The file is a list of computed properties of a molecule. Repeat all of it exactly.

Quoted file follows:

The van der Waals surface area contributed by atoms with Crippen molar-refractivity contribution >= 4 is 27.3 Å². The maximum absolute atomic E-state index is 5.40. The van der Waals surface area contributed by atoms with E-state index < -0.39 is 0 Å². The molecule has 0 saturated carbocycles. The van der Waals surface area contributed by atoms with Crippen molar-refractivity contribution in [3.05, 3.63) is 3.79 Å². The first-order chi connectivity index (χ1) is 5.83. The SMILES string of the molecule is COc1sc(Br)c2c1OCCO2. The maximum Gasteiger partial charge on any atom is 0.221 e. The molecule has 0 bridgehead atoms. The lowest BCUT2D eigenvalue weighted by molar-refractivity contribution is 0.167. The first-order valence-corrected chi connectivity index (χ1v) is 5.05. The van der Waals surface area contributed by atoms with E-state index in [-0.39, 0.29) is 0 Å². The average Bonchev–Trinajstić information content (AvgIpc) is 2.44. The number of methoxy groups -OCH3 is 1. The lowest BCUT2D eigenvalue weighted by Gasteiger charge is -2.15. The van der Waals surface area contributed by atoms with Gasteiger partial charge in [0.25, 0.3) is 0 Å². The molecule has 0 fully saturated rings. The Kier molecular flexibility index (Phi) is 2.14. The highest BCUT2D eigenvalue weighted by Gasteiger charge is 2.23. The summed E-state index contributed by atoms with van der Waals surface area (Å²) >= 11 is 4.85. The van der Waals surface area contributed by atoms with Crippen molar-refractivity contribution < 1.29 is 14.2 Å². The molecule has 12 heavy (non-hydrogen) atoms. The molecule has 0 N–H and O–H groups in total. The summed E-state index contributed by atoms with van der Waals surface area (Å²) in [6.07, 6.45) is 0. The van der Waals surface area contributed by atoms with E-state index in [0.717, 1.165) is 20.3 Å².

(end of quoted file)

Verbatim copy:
The van der Waals surface area contributed by atoms with Crippen molar-refractivity contribution >= 4 is 27.3 Å². The maximum absolute atomic E-state index is 5.40. The van der Waals surface area contributed by atoms with E-state index < -0.39 is 0 Å². The molecule has 0 saturated carbocycles. The van der Waals surface area contributed by atoms with Crippen molar-refractivity contribution in [3.05, 3.63) is 3.79 Å². The first-order chi connectivity index (χ1) is 5.83. The SMILES string of the molecule is COc1sc(Br)c2c1OCCO2. The maximum Gasteiger partial charge on any atom is 0.221 e. The molecule has 0 bridgehead atoms. The lowest BCUT2D eigenvalue weighted by molar-refractivity contribution is 0.167. The first-order valence-corrected chi connectivity index (χ1v) is 5.05. The van der Waals surface area contributed by atoms with E-state index in [-0.39, 0.29) is 0 Å². The average Bonchev–Trinajstić information content (AvgIpc) is 2.44. The number of methoxy groups -OCH3 is 1. The lowest BCUT2D eigenvalue weighted by Gasteiger charge is -2.15. The van der Waals surface area contributed by atoms with Gasteiger partial charge in [0.25, 0.3) is 0 Å². The molecule has 0 fully saturated rings. The Kier molecular flexibility index (Phi) is 2.14. The highest BCUT2D eigenvalue weighted by Gasteiger charge is 2.23. The summed E-state index contributed by atoms with van der Waals surface area (Å²) >= 11 is 4.85. The van der Waals surface area contributed by atoms with Crippen molar-refractivity contribution < 1.29 is 14.2 Å². The molecule has 12 heavy (non-hydrogen) atoms. The molecule has 0 N–H and O–H groups in total. The summed E-state index contributed by atoms with van der Waals surface area (Å²) in [6.07, 6.45) is 0. The van der Waals surface area contributed by atoms with E-state index in [0.717, 1.165) is 20.3 Å².